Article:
And to think that just last year some of these fine feathered folks who write for the increasingly embedded shrines of empty-headed analysis were decrying the aesthetics of a two-dimensional game. This year, however, as homers fly out of ballparks at a record rate, they seem to be as giddy and shell-shocked as that uncomfortably large plurality of Americans whose attention spans and senses of history are so attenuated that they can barely process the slow train coming for the carcass of the Orange Menace.
Let's all be home run thugs together, they chant, suggesting that the inexorable pull of isolated power that is now reaching an historical extreme is now to be swallowed whole just as the escalating thuggery of politics is the "new normal."
After all, if Jose Altuve can "stand and crank" (as Brock Hanke used to call those players who did little but swing for the fences whenever they occupied the batter's box) then it should be a universal law as iron-clad as the historical eschatology of G.W. Hegel (a philosopher whose interest in power was in no way isolated).
And it would thus seem to be, as the "barrel" frippery of sabermetric Anti-Christ Tom (Love Pie) Tango and the ergonomic eugenics of Ben "Frankenstein" Lindbergh take us into a world where athletics and elitism are blood brothers. The "proof" is in the rising HR/G rate thus far this April, and we are to bow down to the stone tablets of this new reality.
However, let's toss out an operating phrase that's parcel and part of Big Bad Baseball lore: not so effin' fast. Could there be a counter-pattern hidden in the data somewhere that belies at least part of this hegemonic hoo-hah that's turning the game into a raging staph infection? Might things not be as monolithic as they first appear?
Yes, folks, there is a glimmer of good news, and it's in the table at right. It's a breakout of HRs by ballpark that shows you the HR/G rates thus far in 2019, along with projected totals for the year--and compares those numbers to what occurred in the previous two seasons. There is a very intriguing sub-pattern here that bears scrutiny, one that just might be the beginnings of a "cure" for baseball's rash of home runs.
The current homer surge this month is being spearheaded by events in ten major league ballparks where the long ball is currently out of control. One of these parks--Camden Yards--has always been a homer haven, and right now things are beyond ridiculous there: their current pace of 2.6 homers/game would go beyond shattering the current record for most HRs hit in a ballpark (271 in Coors Field in 1997). Similarly outrageous numbers can be found in Miller Field and Citi Park (though the latter is currently by far the smallest sample size).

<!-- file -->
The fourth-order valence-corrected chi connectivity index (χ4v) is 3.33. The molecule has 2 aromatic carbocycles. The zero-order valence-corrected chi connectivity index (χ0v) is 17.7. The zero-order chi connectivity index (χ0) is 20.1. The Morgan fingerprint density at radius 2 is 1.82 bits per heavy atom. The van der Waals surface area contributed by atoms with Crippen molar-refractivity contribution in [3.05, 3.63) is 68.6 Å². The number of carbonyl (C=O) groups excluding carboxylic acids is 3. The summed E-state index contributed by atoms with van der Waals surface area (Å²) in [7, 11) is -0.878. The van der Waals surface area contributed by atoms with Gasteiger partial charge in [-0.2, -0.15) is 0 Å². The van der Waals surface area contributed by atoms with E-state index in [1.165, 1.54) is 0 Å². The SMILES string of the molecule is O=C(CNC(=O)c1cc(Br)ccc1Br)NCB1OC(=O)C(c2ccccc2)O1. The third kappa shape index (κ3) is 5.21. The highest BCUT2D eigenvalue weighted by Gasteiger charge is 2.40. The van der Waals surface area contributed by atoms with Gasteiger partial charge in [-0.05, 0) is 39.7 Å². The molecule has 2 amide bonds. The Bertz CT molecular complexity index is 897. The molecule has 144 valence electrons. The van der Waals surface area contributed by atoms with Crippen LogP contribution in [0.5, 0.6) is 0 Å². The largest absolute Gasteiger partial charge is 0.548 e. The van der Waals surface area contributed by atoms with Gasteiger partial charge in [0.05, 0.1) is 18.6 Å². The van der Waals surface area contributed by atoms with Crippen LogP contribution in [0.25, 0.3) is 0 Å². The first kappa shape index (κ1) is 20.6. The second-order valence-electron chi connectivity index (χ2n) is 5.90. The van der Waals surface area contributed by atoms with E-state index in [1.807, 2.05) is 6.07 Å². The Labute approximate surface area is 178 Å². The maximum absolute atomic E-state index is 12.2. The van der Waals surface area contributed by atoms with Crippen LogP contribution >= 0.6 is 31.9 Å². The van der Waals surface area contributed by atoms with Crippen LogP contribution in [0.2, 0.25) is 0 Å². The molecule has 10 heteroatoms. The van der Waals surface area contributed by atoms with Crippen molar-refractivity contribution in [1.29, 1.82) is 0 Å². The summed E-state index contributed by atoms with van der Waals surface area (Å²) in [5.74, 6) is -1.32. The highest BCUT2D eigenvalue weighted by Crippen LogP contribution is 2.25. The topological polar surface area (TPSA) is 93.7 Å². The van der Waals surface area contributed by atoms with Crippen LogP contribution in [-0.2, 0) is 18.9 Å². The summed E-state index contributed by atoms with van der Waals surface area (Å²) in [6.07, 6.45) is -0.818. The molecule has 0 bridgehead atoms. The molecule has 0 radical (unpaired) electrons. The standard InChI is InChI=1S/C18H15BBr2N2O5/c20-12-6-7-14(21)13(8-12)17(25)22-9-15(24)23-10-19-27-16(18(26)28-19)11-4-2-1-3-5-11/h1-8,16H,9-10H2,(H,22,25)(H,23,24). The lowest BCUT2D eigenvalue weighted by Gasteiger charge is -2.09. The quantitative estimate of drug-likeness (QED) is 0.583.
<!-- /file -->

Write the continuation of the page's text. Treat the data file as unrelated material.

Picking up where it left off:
Right now six ballparks project to break the Coors Field record for HRs. These ten parks would have an average of 300 HRs each.
But the other 20 parks are not joining in with this HR madness. They are, for the most part, going the other way. They actually project to hit less HRs per park in 2019 than they did in 2018, and about 30 HRs less per park than in the "kaboom year" of 2017.
We averaged the three-year numbers for all the parks, and while HRs would go up again from 2018, the projection according to that average brings us in a bit under the 2017 numbers.
While we won't be surprised if Camden Yards does set a record for most HRs in a ballpark this year--a grotesque coupling of congenial ballpark and an execrable home team pitching staff--we expect that the current glut of HRs in these ten parks will dissipate. They may even hit enough homers at the Giants' Oracle Park to placate Sarris and Baggerly, the panting bandwagoneers who think that hitting homers is the only way to win. (The Giants, hitting just five homers in ten games at home this season, are 5-5 there--low run scoring environments actually encourage better relative home won-loss records...but don't tell those two post-neo nabobs of Homeric hoo-hah.)
We actually need more parks like Oracle Field, but the chances of that happening remain slim at best. What baseball still has to watch out for is a definitive counter-movement that neutralizes "launch angle" that, if implementable across all of the game, would put us at 1968 batting levels. If the current "Lords" are worried about attendance (possibly not, given how they're drowning in television money..) they might want to consider what will happen if baseball gets to the point where it is both low scoring and scores more than half its runs via homers. At that point the folks who natter on about the game being terminally boring will actually be right.
We'll follow up on this table a bit later in the year and let you know which way the wind is blowing.